Should the US fail to follow through on the F-16 deal, Ankara remains insistent that it be compensated for its $1.5 billion investment in the F-35 program, either in the form of weapons or cash. Turkish Foreign Minister Mevlüt Çavuşoğlu reiterated following Sunday’s meeting that Turkey’s options remain open should the F-16 deal fall through, including turning once again to Russia. Some experts, however, remain skeptical that Ankara would be successfully remunerated for their $1.5 billion investment. On last week’s edition of This Week In Turkey, defense expert and analyst at EDAM Organization Sine Özkaraşahin expressed the unlikelihood that Ankara would receive either the requested fighter jets or reimbursement. Noting that Turkey’s removal from the F-35 program in 2019 had taken place under legitimate grounds of compromising NATO security and intelligence, Özkaraşahin characterized the requested weapons or cash remuneration as improbable.

Sunday’s meeting in Rome followed a similar pattern for recent US-Turkey summits, ones in which cordial words and friendly photo-ops have been exchanged in absence of real progress in resolving the numerous disputes separating the two allies. In an analysis released yesterday on the Rome meeting, Medyascope‘s Ruşen Çakır noted the constant desire for more meetings, which convey a functional working relationship with the Americans to the Turkish public, seen as an important piece of President Erdoğan’s electoral viability domestically. Nevertheless, Çakır argued that the meetings consistently fail to change or address any central issues, including Biden’s recent Armenian Genocide recognition, American funding of YPG Kurdish militias in northern Syria, or the F-16 fighter jet issue. As these central disputes remain unresolved, meetings between the two leaders have been rendered ineffective of late. Çakır also noted the unlikelihood that the US Congress approves Turkey’s F-16 acquisition, regardless of the working relationship between Biden and Erdoğan.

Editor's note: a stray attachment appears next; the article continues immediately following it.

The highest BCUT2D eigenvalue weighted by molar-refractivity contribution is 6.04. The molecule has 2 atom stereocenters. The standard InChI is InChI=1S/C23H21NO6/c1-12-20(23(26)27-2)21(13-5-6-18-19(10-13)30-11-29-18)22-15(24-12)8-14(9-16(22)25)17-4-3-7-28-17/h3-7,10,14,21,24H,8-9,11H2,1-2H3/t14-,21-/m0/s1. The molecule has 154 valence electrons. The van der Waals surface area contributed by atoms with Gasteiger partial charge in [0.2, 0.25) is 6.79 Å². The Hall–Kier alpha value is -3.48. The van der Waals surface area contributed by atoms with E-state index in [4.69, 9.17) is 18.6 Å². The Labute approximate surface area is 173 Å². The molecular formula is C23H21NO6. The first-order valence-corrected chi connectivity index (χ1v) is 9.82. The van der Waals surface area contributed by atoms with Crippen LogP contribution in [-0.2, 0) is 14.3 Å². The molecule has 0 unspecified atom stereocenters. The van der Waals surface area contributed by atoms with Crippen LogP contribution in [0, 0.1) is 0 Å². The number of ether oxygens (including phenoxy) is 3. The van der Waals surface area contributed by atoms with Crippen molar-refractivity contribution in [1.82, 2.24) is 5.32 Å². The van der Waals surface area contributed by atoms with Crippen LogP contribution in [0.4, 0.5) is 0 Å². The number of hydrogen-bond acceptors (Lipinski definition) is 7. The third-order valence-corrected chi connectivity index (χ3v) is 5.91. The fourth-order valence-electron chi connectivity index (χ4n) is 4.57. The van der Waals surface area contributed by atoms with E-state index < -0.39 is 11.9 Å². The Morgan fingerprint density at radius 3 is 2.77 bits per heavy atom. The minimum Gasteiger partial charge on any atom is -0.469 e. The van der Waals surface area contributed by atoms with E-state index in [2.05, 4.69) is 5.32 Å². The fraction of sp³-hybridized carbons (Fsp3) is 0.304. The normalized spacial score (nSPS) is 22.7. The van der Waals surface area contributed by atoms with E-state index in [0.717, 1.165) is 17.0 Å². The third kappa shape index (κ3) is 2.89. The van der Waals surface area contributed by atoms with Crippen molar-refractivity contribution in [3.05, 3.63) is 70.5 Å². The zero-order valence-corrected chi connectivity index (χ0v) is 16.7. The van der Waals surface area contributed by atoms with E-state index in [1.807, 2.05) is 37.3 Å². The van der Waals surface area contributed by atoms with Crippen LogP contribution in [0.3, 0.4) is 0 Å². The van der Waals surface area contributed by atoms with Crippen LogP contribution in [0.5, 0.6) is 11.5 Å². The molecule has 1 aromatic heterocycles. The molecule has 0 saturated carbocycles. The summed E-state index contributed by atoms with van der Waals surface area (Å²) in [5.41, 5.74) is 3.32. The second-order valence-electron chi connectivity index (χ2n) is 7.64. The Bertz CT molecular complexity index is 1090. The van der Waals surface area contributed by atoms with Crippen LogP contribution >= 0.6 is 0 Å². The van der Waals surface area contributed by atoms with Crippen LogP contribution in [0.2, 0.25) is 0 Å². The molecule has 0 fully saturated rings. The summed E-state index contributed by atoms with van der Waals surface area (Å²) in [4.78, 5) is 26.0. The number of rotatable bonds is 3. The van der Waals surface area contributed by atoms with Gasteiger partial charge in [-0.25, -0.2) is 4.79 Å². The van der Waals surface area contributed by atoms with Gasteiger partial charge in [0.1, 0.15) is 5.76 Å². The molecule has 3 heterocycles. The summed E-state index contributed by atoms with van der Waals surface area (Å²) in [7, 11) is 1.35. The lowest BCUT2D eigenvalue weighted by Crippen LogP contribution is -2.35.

In a move that reinforced Çakır’s assessment and likely doomed any resolution of the F-16 issue, a second bipartisan letter was released by Congress yesterday (1 November). Signed by 41 US Representatives and addressed to US Secretary of State Antony Blinken, the letter urged against the sale of the F-16 jets to Turkey. The letter condemned Turkey’s recent “rogue” behavior and alleged that President Erdoğan’s recent actions have escaped accountability within the NATO alliance.

While US-Turkish relations remain at a standstill following Sunday’s meeting, former US Senator Jeff Flake was appointed the new US Ambassador in Ankara last week. Flake, who served as a Republican in both the Senate and House of Representatives for over a decade, left office in 2019 and was a noted critic of former President Donald Trump. As was expressed in Congress’ letter yesterday, Ambassador Flake has declared that Turkey must face additional sanctions if it continues to acquire Russian weapon systems like the S-400.